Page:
A towering cardboard box, its sides painted in bright blocks of color, stands in the corner of Geri Guidetti and Domingo Paulino’s classroom, which teems with children and adults alike. Several slots have been cut into the cardboard; a hand extends a nickel into one labeled, “Put your money here.” Seconds later, a strip of postage stamps drops out a separate slot marked, “Get your stamps here.” Within the box, the Kindergartener responsible for this “automatic” stamp dispenser awaits the next transaction, as all around the classroom — as in all the other Kindergarten classrooms at Ethical Culture — students are busy operating their own post office.
Customers who prefer face-to-face interaction can walk up to the full-service desk, where smiling cashiers exchange money for homemade postcards and stamps. Two students peek out from behind the curtains of the inquiry desk. Kindergarteners not actively working at one of the stations join their peers and caregivers in filling out postcards of their own. For the next three weeks, Kindergarteners are the brains and hands behind Mail World!, an organization that interacts with every room in the building.
To call Mail World! an immersive experience would be an understatement. Rob Cousins, the principal of Ethical Culture, says, “In creating a system to deliver mail, Kindergarteners learn about money, design, and promotion. They build machines to automate the buying of stamps. They visit post offices to see how sorting is achieved on a macro scale. They learn about how mail was delivered in the past. They navigate the different rooms in the school, all the while practicing their reading, writing, and math skills.” Even the stamps that students distribute are products of their own, featuring artwork the students made: ladybugs, volcanoes, mammals of indeterminate species, and several iterations of the United States flag.
The busiest time of each day is 8:30–9:00am, when parents, students, and caregivers purchase stationery and write letters to friends and siblings around the school. The work of Mail World!, however, continues well beyond the morning rush. After lunch, a group of Kindergarteners dates and marks the postcards that are to be delivered, the postprandial lull punctuated with the repeated claps of a self-inking stamper coming down on paper. They then pass the postcards to another group of classmates, who sort them into cubbies corresponding to each classroom and office.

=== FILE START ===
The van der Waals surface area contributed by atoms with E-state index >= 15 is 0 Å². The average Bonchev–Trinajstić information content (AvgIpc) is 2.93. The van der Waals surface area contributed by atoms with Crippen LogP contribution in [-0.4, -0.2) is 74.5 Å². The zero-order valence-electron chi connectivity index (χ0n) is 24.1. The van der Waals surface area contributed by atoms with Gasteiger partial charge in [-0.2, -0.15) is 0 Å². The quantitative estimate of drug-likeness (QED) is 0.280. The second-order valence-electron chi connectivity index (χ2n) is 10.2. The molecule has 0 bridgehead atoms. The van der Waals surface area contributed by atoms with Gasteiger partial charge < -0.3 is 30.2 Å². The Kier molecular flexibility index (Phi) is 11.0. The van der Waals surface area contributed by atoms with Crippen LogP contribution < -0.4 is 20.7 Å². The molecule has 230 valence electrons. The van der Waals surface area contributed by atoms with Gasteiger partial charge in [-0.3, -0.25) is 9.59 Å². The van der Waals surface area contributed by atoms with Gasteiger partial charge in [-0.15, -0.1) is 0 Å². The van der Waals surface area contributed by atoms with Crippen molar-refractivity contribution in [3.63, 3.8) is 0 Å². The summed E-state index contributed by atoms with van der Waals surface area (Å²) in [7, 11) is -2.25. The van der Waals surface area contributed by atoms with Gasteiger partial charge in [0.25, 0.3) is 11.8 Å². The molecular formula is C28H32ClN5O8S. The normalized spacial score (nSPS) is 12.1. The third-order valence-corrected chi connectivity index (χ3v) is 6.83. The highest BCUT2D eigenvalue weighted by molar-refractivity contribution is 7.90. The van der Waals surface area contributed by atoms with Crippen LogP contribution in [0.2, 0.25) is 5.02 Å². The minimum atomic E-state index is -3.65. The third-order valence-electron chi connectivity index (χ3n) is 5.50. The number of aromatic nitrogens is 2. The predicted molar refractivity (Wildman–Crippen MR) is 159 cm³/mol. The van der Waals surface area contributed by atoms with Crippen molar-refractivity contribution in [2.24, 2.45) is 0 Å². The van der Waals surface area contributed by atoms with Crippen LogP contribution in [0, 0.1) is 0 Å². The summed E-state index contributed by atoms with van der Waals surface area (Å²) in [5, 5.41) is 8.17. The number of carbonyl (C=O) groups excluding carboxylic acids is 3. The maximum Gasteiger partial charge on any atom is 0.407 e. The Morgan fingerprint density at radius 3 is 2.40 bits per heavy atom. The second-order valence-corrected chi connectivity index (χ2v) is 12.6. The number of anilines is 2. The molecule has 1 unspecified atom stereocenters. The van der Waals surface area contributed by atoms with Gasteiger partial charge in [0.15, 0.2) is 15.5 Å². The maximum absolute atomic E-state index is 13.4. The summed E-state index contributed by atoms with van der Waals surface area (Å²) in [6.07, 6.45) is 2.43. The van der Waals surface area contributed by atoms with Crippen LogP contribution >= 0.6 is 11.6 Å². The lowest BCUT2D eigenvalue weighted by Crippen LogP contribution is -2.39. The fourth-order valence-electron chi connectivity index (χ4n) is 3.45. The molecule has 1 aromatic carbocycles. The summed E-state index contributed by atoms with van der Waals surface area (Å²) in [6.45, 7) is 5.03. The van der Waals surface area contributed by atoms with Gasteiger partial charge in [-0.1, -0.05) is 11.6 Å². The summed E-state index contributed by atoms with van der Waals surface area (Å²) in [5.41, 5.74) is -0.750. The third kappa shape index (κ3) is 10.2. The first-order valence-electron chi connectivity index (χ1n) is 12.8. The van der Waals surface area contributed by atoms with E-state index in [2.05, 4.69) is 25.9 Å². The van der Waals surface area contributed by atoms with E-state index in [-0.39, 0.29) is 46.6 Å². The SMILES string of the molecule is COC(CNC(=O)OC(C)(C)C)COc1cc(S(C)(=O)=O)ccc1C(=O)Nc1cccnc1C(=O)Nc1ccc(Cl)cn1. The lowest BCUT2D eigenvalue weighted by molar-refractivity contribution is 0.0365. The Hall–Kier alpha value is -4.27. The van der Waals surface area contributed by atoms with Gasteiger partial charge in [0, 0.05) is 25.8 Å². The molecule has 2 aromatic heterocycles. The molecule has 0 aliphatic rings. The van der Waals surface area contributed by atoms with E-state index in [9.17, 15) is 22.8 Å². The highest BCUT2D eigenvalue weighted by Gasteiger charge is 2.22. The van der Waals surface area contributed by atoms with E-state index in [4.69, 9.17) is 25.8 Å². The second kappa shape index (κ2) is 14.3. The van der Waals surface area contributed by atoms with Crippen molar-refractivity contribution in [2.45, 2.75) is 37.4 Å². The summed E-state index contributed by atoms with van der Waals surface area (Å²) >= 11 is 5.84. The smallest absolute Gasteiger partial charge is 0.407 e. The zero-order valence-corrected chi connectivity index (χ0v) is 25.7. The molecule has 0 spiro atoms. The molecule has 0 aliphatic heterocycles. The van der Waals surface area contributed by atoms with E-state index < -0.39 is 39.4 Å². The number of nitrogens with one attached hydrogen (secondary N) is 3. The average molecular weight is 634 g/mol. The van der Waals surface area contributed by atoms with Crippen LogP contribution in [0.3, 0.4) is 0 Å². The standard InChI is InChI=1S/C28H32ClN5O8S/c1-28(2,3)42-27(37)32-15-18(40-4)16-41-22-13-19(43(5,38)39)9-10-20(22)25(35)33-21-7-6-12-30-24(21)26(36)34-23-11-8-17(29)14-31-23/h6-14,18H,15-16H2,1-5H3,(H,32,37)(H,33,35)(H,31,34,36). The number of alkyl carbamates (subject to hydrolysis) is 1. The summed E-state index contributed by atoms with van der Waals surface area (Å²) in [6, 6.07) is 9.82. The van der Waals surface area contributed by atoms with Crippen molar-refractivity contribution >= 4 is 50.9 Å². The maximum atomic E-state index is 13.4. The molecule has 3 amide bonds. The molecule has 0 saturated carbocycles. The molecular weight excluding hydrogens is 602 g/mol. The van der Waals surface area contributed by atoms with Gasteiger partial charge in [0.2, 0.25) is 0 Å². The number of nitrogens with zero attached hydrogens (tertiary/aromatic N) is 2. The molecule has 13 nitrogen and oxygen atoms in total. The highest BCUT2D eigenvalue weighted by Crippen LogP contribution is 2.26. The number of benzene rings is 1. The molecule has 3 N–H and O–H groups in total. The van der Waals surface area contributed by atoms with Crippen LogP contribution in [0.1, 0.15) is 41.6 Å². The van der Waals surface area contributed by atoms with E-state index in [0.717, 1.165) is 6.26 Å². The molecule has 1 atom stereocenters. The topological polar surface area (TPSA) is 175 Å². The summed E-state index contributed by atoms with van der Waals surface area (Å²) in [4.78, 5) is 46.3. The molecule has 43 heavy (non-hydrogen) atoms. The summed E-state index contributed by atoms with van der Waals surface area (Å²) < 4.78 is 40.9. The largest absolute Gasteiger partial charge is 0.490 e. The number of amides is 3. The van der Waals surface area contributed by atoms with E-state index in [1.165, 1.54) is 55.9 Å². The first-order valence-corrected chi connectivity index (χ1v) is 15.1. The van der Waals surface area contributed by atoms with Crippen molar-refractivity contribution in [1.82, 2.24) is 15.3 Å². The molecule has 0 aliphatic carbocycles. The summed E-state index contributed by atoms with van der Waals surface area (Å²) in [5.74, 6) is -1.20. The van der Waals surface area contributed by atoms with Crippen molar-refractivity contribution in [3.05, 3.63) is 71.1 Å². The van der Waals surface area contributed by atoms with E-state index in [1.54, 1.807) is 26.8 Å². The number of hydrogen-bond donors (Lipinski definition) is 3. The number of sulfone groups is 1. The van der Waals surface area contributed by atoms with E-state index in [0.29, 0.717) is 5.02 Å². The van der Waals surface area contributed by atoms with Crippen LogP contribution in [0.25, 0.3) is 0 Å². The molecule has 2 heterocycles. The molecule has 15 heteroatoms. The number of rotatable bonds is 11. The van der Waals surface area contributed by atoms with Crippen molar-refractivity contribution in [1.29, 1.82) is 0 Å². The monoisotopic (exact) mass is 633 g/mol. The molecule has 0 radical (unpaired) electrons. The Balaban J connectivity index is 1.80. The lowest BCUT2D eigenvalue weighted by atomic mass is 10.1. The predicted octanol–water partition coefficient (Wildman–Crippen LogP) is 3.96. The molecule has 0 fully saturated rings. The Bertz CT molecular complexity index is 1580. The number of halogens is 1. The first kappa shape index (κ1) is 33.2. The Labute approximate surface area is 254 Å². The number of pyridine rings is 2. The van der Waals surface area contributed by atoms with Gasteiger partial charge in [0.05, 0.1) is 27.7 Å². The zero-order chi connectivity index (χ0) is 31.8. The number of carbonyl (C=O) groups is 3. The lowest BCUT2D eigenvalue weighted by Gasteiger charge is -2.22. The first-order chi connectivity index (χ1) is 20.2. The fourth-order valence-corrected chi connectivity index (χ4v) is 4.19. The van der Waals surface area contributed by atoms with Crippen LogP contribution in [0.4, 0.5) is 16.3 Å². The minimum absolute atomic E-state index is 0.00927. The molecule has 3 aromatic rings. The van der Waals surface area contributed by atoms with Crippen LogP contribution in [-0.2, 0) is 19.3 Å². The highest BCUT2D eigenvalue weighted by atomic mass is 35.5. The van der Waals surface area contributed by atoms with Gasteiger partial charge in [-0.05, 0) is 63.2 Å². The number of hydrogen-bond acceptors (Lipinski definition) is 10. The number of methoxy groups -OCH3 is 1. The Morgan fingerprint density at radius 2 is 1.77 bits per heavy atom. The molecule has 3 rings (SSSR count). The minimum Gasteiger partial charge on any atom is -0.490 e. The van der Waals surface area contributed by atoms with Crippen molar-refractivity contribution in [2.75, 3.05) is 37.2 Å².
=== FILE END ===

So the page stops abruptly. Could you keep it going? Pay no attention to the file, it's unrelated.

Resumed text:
There’s a good deal of manual dexterity asked of Kindergarteners, who cut out and glue stamps, arrange coins and papers in neat rows and stacks, and form letters and words in their still-developing handwriting. But beyond learning to work with their hands, students are also honing other skills. A sign in Johanna Igel and Will Tesdell’s classroom displays the four coins of American currency, their names, and their denominations — and, beside them, a list of student observations. Pennies are the only bronze coins. They are not the smallest coins, but nor are they the largest. On one face is the profile of Abraham Lincoln, while on the other is a crest or a yet-to-be-identified design. Running one’s finger along the perimeter of the coin reveals the surface is bumpy, not smooth. The oft-overlooked penny becomes a focal point for students who are still processing much of the world around them.
Math skills, of course, come into play as students learn to count money. Different students are at different levels of numeracy, but the post office project allows each to go at their own pace. Some students are still learning to count up by ones — twenty-one pennies, twenty-two pennies, twenty-three pennies, and so forth. Others are ready for larger increments. One student, with 14 quarters before him, exclaims, “I have $3.50!” Adding another quarter, he says, “I have $3.75!
I hope you like the post office. I can’t wait to build with you.
The Kindergarten teachers find ways to connect the post office study to other parts of the curriculum that may not be immediately apparent. Outside Maryann Mazzacaro and Emily Smith’s classroom, a world map is decorated with different mailboxes from around the globe. The locations, from Korea to Bulgaria, represent the ancestries of students in the class and serve as a useful tool for thinking and talking about diversity.
In the coming weeks, students will continue to build on the skills they develop through working on Mail World!. Betty Russell sits with a group of her students in the hallway outside their classroom. As the Kindergarteners lay their coins across gridded sheets cut and taped in various dimensions, they are simultaneously laying the groundwork for a future lesson about money. A row of four quarters makes a dollar, but so does a column of ten dimes or twenty nickels. Tied to the post office project will also be lessons about how to write a letter, complete with a salutation and valediction.
At the end of the school day, rubber-banded sheaves of postcards sit in the shoeboxes-turned-mailboxes outside each classroom. One of them, written to a Kindergartener from his classmate, reads, “I hope you like the post office. I can’t wait to build with you.”
The rest of us can’t wait to see what our Kindergarteners will build, either.